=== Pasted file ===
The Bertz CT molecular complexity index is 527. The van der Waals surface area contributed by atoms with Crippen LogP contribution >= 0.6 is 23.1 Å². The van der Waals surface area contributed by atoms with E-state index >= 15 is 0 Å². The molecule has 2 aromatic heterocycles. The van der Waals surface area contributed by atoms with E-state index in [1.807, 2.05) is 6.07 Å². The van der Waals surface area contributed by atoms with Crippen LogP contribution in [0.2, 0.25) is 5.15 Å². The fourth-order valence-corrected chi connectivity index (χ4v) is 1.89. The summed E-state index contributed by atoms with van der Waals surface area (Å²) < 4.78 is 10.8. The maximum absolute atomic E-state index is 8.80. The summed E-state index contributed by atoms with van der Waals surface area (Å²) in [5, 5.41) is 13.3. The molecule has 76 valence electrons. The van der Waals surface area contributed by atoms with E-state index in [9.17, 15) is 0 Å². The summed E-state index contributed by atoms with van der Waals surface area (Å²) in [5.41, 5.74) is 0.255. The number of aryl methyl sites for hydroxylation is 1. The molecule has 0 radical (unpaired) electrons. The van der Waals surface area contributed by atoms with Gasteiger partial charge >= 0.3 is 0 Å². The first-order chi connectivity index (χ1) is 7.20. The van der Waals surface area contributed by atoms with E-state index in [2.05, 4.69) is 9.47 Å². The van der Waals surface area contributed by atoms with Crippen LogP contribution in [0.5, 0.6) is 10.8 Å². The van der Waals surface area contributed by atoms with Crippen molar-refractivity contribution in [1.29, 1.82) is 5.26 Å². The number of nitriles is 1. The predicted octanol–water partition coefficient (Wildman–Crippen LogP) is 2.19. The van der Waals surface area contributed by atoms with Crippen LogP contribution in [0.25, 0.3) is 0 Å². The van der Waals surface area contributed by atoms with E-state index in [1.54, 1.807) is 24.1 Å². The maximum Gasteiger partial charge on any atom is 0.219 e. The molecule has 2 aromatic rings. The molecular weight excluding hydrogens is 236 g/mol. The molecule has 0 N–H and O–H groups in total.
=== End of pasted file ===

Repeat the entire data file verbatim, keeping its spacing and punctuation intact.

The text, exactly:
The Bertz CT molecular complexity index is 527. The van der Waals surface area contributed by atoms with Crippen LogP contribution >= 0.6 is 23.1 Å². The van der Waals surface area contributed by atoms with E-state index >= 15 is 0 Å². The molecule has 2 aromatic heterocycles. The van der Waals surface area contributed by atoms with E-state index in [1.807, 2.05) is 6.07 Å². The van der Waals surface area contributed by atoms with Crippen LogP contribution in [0.2, 0.25) is 5.15 Å². The fourth-order valence-corrected chi connectivity index (χ4v) is 1.89. The summed E-state index contributed by atoms with van der Waals surface area (Å²) < 4.78 is 10.8. The maximum absolute atomic E-state index is 8.80. The summed E-state index contributed by atoms with van der Waals surface area (Å²) in [5, 5.41) is 13.3. The molecule has 76 valence electrons. The van der Waals surface area contributed by atoms with E-state index in [9.17, 15) is 0 Å². The summed E-state index contributed by atoms with van der Waals surface area (Å²) in [5.41, 5.74) is 0.255. The number of aryl methyl sites for hydroxylation is 1. The molecule has 0 radical (unpaired) electrons. The van der Waals surface area contributed by atoms with Gasteiger partial charge >= 0.3 is 0 Å². The first-order chi connectivity index (χ1) is 7.20. The van der Waals surface area contributed by atoms with E-state index in [2.05, 4.69) is 9.47 Å². The van der Waals surface area contributed by atoms with Crippen LogP contribution in [0.5, 0.6) is 10.8 Å². The van der Waals surface area contributed by atoms with Crippen molar-refractivity contribution in [1.29, 1.82) is 5.26 Å². The number of nitriles is 1. The predicted octanol–water partition coefficient (Wildman–Crippen LogP) is 2.19. The van der Waals surface area contributed by atoms with Crippen LogP contribution in [0.25, 0.3) is 0 Å². The van der Waals surface area contributed by atoms with E-state index in [1.54, 1.807) is 24.1 Å². The maximum Gasteiger partial charge on any atom is 0.219 e. The molecule has 2 aromatic rings. The molecular weight excluding hydrogens is 236 g/mol. The molecule has 0 N–H and O–H groups in total.